Sour Mash Manifesto

Bourbon and American Whiskey

Tuthilltown Hudson Whiskey Reviews

Tuthilltown’s Hudson line is arguably the most successful “craft” or “micro” whiskey in the United States over the last decade. Started in 2001 by Ralph Erenzo and Brian Lee, the Tuthilltown Distillery has been cranking out whiskey consistently for the last 6-7 years. Hudson has been one of the biggest success stories and trailblazers in this micro-movement. As a result, the distillery got the attention of one of the largest beverage alcohol companies in the world in William Grant and Sons (Grant). The Hudson line was purchased by Grant in 2010, but the distillery still makes the product in their Gardiner, NY facility.

Gable Erenzo, Ralph’s son, has taken a big step forward in running the operation since his father’s serious auto accident last December (2010) (I am glad to hear that Ralph is doing much better and back involved day to day). According to Gable the partnership with Grant has allowed Tuthilltown to benefit from resources they didn’t have prior. Most notably, the distillery can now rely on Grant to assist with tricky distillation problems, technological, and production advances they wouldn’t have access to this quickly under more organic growth conditions.

In recent years, Tuthilltown has moved from using only small 3 gallon barrels to aging their products in both 3 gallon (for around six months) and 14 gallon barrels (for 18-24 months). All of their whiskeys are aged in this manner. Tuthilltown then blends a combination of these barrels to get the desired flavor profile. Gable informed me the distillery is continuing to increase the age of their products while making sure production stays consistent.

So let’s get into a comprehensive look at the entire lineup:

Hudson New York Corn Whiskey, ABV/Proof: 46%/92, $50 (375ml bottle)
New York Corn Whiskey was the first whiskey (light whiskey actually) in the Hudson line. It is also the first legal grain spirit distilled in New York in more than 70 years. It’s made from 100% corn that is sourced from local farms within about 10 miles of the distillery, and uses a combination of 40% field corn and 60% heirloom corn. Tuthilltown says heirloom varietals have a higher yield, less starch, and richer, bolder, “cornier” flavor. I believe them! But frankly for me it was a bit too rustic of an experience. The nose of this whiskey is extremely corny, vegetal, and not overly sweet at all. It’s much like opening up a tin can of corn. The aromas consist of boiled corn cobs, hay, and buttered popcorn. The palate is light and dry with mild sweetness, finishing with a nutty quality. It’s pure corn start to finish, but too rough for me to consider it a recommended product.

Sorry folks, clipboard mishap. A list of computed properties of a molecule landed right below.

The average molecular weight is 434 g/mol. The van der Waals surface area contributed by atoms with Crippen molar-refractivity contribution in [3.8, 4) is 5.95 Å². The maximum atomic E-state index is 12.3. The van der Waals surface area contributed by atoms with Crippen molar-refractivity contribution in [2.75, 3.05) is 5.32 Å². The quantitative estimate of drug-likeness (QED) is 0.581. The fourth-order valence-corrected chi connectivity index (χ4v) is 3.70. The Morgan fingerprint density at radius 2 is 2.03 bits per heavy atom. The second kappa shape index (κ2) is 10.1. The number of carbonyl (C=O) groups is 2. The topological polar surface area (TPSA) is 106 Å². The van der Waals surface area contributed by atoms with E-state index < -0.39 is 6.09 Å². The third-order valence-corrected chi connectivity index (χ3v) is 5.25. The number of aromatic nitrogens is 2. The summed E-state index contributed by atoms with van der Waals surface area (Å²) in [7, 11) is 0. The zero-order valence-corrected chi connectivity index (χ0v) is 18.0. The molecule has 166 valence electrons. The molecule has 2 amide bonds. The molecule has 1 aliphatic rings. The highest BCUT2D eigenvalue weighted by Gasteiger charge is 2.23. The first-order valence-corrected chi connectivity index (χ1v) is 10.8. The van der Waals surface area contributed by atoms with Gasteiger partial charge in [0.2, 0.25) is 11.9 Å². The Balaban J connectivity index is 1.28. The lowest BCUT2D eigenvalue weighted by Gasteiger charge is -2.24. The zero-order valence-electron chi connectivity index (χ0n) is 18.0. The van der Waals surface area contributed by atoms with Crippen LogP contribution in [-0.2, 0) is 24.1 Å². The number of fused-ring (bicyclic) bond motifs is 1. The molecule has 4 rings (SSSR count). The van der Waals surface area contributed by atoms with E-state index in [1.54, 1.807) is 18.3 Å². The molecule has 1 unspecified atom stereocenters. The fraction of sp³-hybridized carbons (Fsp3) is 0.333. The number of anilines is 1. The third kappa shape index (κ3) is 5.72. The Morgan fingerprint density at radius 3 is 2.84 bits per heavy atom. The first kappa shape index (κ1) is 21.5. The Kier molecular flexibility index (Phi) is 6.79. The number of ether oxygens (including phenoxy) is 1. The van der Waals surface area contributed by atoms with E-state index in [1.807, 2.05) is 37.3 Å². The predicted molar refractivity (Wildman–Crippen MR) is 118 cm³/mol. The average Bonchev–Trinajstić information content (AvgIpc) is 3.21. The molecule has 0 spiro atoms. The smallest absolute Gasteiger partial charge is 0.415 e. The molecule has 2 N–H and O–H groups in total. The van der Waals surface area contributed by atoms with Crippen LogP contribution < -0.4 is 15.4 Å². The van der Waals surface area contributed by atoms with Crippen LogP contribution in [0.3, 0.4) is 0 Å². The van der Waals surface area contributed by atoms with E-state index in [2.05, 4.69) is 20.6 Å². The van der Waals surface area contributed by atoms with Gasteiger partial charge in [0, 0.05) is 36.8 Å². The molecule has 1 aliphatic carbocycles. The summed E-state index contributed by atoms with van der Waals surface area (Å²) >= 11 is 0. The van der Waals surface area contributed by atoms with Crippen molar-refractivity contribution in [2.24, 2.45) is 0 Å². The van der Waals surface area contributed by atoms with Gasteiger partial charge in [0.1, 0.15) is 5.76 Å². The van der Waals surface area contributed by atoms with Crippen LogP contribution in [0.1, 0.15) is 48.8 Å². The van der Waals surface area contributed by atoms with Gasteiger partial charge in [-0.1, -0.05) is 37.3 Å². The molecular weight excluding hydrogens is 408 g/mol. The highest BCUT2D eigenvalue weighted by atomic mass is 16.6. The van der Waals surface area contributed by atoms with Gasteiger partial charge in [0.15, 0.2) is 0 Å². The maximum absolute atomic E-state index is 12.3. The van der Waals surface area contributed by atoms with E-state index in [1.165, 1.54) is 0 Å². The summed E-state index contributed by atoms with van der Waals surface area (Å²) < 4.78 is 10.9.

Sour Mash Manifesto Rating: (6.2 Decent)

Hudson Baby Bourbon, ABV/Proof: 46%/92, $50 (375ml bottle)
Tuthilltown Distillery’s Hudson Baby Bourbon is essentially the New York Corn Whiskey that has been aged in oak barrels. Tuthilltown was one of the first distilleries to work considerably with smaller barrels as noted above. As a result, the oak influence is big on the nose, but certainly helps on the palate injecting much needed sweetness into the corn whiskey. It opens up with freshly splintered (almost green) oak, vanilla, and fragrant floral aromas. There is an ever present corn and caramel underbelly as well. On the sip corn cakes and vanilla interplay with peppermint and toasted wood before the spices and tannin emerge on the finish. This one is a good sipper, if a bit rough around the edges (and green again too!) like it’s brother.
Sour Mash Manifesto Rating: (7.7 Good/Solid)

Hudson Manhattan Rye Whiskey, ABV/Proof: 46%/92, $50 (375ml bottle)